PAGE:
NTSB Releases Prelim Report on October 2023 Moab, Utah Accident | Aero-News Network
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Tue, Nov 07, 2023

NTSB Releases Prelim Report on October 2023 Moab, Utah Accident

Four Perish in PA-28-140 Mishap

The NTSB has released its preliminary report on a 01 October 2023 accident in which a Piper PA-28-140, registration N7153R, was substantially damaged and its pilot and three passengers suffered fatal injuries shortly after departing Moab, Utah’s Canyonlands Regional Airport (CNY). The accident-aircraft was operated as a personal flight under Part 91 of the Federal Aviation Regulations.

The NTSB set forth:

“A security video recorded the airplane landing at 17:47 [MDT] at the Canyonlands Regional Airport (CNY), Moab, Utah. An employee of the Fixed Base Operator (FBO) observed the pilot at the self-serve fuel island, where he purchased 27-gallons of fuel. The pilot then parked the airplane near the fuel island and borrowed a courtesy car from the FBO before driving away from the airport with the other occupants of the airplane.

“Security video captured the four occupants returning and boarding the airplane about 20:11 [MDT]. The video then captured the airplane’s landing light, navigation lights, and anti-collision strobes illuminate and, shortly afterwards, the engine start as evidenced by the propeller spinning. The airplane taxied to runway 21, paused momentarily on the runway, and then departed about 20:23 [MDT]. The pilot-controlled runway lights were not illuminated at the time of the takeoff roll.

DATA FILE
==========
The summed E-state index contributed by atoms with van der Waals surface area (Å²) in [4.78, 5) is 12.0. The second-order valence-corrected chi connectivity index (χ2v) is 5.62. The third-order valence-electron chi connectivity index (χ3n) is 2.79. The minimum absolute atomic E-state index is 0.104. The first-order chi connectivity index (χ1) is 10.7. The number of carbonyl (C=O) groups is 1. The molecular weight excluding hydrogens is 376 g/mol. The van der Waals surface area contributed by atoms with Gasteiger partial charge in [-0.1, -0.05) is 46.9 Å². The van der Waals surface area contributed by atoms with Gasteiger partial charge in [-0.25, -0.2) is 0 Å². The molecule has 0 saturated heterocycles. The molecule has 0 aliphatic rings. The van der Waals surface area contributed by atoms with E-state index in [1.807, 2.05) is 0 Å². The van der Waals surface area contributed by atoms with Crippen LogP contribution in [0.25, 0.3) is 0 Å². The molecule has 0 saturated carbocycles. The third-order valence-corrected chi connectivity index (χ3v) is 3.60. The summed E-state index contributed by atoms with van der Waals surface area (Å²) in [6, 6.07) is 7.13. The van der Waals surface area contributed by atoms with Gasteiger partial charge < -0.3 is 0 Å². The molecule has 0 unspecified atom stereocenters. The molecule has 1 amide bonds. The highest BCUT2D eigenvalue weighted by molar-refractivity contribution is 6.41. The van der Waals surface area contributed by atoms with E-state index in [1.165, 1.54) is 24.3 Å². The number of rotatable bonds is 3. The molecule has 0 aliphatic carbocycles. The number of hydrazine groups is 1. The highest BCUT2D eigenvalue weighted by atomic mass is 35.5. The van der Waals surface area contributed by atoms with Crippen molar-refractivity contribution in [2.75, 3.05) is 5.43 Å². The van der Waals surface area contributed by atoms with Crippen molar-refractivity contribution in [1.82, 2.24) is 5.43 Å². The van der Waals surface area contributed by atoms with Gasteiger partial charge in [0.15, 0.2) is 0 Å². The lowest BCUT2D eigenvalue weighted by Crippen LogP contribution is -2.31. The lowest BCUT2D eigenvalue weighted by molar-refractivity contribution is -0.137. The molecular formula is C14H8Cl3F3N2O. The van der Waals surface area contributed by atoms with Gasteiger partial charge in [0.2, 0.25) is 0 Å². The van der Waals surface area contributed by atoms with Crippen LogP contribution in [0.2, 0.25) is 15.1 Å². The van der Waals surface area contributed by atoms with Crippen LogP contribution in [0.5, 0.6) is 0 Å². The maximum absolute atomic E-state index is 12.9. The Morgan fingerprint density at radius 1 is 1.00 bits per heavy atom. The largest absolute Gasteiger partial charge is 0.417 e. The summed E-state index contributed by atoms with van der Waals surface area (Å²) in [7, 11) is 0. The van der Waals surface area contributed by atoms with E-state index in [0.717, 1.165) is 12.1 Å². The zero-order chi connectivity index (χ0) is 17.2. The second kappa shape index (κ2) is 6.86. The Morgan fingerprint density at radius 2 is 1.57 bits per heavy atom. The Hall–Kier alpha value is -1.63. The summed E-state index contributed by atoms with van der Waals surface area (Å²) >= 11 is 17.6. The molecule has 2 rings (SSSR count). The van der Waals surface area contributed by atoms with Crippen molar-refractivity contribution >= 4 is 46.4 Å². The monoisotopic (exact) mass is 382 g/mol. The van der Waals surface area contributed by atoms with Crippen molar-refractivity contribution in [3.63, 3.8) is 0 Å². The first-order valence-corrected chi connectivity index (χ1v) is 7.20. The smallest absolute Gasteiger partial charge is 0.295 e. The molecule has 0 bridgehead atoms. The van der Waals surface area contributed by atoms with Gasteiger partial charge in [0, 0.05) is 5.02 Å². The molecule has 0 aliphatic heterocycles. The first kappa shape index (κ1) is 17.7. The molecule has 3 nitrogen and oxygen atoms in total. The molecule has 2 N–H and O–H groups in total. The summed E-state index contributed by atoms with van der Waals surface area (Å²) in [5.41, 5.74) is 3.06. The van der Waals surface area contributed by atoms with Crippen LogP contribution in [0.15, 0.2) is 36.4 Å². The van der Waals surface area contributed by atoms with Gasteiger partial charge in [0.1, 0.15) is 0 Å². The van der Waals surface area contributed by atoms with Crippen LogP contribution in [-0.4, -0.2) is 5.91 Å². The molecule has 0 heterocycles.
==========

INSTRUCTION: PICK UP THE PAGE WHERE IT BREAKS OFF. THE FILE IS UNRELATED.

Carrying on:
“A witness located near the departure end of runway 21 reported that it was very dark outside with no moon illumination. He first heard, then saw the airplane take off to the south. As soon as the airplane lifted off, the “white light in the nose” was turned off. The airplane then turned steeply to the right and stayed in the steep bank until “it was parallel with the runway but going in the opposite direction.” The witness said the airplane appeared to be losing altitude before he lost sight of it and heard two distinct impacts. Automatic Dependent Surveillance-Broadcast (ADS-B) data recovered from the airport’s Virtower equipment was consistent with the witness testimony, showing the airplane climbed to about two-hundred-feet above the ground during the right turn after takeoff, and then descended before the data ended at 20:24 [MDT] near the accident site.

“The airplane was located about 2,540-feet northwest of the departure end of runway 21 on open hilly terrain at an elevation of 4,590-feet above Mean Sea Level (MSL). There were two distinct points of impact. The first point of impact was a gouge near a hilltop. A second point of impact was evident on a bearing of 022° magnetic and about 455-feet from the first impact point. The airplane came to rest upright on a second hill about 65-feet beyond the second impact point. Debris, consisting of the nose wheel, left and right main landing gear, and fragments of the composite landing gear wheel covers was scattered between the first impact point and the main wreckage.

“A post-accident on-site examination of the wreckage revealed flight control continuity from the cockpit to all flight control surfaces. Examination of the engine revealed no mechanical malfunctions or failures that would have precluded normal operations. The airplane was recovered to a secure location.”

The presented information is preliminary in nature and subject to change.

Parties interested in learning more about the described occurrence should reference NTSB Accident Number WPR24FA002.

FMI: www.ntsb.gov

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